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US sending military cargo planes to help French in Mali offensive

Joe Penney / Reuters

French military pass the the town of Konobougou on their way to Segou, Mali, on Jan. 17. European Union states will send more than 200 military personnel to train Mali government forces in the fight against Islamist rebels.

U.S. military support for French military operations in Mali will soon include an airlift — U.S. military planes will fly French personnel and equipment to the area.

A U.S. defense official told NBC News that the military is in the planning stages of an effort to transport the equivalent of about 30 C-17-sized planeloads of French troops and gear from France to Mali.

Most of the U.S. military planes will fly from the continental U.S. over to France for the mission, but least two Marine Corps KC-130 transport planes from a Navy base in Sigonella, Italy, are also likely to be called in to help. The U.S.-based planes are likely to be a mix of C-17s and C-5s, the U.S. defense official said.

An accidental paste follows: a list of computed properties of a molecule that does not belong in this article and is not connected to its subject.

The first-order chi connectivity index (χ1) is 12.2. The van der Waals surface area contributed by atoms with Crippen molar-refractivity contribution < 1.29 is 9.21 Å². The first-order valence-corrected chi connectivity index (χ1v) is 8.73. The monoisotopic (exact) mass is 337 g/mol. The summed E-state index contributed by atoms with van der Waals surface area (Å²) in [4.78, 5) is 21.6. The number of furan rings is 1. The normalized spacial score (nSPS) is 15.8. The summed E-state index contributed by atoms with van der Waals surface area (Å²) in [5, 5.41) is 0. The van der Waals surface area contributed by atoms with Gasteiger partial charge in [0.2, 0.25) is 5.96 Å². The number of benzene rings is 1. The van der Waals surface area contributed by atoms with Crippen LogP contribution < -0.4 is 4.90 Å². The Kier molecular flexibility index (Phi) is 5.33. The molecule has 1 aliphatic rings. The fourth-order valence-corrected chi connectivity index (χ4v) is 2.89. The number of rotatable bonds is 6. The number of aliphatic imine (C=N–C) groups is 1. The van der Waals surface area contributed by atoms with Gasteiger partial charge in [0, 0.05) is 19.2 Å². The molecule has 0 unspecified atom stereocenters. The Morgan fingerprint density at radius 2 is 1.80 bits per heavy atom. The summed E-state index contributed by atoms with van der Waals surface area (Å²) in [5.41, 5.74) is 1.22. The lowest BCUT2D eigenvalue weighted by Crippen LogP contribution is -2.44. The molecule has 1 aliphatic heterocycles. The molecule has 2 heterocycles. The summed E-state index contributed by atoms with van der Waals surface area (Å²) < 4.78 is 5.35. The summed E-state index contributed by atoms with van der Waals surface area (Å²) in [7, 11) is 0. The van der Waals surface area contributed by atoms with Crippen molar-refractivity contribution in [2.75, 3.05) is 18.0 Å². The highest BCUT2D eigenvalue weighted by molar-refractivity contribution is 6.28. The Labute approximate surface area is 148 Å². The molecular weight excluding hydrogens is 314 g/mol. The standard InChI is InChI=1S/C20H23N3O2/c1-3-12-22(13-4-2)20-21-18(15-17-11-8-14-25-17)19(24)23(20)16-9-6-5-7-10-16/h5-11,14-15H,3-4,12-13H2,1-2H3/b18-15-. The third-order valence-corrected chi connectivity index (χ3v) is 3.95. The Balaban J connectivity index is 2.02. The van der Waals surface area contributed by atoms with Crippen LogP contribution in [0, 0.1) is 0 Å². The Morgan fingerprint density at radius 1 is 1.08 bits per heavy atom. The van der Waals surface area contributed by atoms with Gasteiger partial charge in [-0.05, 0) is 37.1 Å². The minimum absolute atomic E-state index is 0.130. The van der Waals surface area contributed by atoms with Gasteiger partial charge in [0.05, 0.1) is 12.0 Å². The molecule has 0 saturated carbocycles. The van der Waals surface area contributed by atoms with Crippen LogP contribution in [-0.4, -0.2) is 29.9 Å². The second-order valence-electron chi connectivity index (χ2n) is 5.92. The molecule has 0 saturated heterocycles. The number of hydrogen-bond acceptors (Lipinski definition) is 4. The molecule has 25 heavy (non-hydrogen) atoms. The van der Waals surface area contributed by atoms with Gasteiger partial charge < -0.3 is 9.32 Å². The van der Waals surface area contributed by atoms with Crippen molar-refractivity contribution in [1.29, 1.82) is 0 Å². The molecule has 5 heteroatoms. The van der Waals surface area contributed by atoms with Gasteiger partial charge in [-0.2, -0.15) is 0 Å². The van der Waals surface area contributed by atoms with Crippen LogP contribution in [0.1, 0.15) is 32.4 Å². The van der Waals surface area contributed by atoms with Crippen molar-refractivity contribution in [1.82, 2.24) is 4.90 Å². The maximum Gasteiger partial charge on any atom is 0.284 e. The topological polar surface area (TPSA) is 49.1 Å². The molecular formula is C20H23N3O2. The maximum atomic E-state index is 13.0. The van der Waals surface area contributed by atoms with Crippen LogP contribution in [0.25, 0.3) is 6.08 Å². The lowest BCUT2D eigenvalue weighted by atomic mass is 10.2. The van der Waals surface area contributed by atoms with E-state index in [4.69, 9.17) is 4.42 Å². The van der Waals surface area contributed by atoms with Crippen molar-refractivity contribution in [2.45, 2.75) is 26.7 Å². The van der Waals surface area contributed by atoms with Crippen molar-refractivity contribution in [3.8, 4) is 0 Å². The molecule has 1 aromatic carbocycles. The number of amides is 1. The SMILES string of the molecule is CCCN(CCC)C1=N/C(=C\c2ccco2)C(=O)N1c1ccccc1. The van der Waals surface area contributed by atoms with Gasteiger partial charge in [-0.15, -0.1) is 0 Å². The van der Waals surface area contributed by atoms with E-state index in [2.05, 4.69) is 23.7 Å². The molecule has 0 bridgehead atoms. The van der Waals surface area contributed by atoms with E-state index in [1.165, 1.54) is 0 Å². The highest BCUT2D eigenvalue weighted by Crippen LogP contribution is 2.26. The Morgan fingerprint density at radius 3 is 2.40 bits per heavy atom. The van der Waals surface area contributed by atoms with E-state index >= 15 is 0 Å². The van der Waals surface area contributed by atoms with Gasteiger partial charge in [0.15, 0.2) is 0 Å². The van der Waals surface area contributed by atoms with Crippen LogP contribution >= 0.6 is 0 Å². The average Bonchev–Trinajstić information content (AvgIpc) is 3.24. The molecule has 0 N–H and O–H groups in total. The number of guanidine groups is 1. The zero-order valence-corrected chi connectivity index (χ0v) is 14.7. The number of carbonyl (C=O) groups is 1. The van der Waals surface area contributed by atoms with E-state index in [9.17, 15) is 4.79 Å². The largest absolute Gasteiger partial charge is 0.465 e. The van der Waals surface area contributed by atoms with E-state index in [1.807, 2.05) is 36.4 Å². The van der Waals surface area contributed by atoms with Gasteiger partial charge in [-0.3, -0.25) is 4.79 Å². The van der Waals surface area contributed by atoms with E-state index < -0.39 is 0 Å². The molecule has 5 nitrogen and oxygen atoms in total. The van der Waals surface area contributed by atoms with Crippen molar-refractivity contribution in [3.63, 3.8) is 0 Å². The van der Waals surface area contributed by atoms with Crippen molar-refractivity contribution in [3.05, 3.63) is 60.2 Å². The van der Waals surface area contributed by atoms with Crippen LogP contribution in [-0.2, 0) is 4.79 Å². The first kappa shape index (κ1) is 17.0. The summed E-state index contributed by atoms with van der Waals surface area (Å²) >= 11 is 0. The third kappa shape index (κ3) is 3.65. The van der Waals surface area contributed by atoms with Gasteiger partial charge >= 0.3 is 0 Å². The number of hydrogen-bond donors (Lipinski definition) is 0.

The U.S. cargo planes may not land inside Mali, one U.S. official said, explaining that the U.S. is not interested in putting boots on the ground as the French fight Islamist militants in their former colony. The cargo planes would need support on the ground to unload, so the military is working out options, including landing the planes in Niger or Senegal.

The U.S. military is also awaiting orders to help the French military with re-fueling French planes.

Several U.S. military and defense officials have also told NBC News that a Marine Corps Fleet Anti-Terrorism Security Team remains ready to deploy to Mali to help with embassy security if necessary.

After tripling its number of troops to help stop Islamist fighters advancing on Mali's capital, the French president has pledged to stay in Mali until stability has returned. Meanwhile, A UK transport has arrived and thousands of African troops are on the way. ITV's Rohit Kachroo reports from Mali's capital

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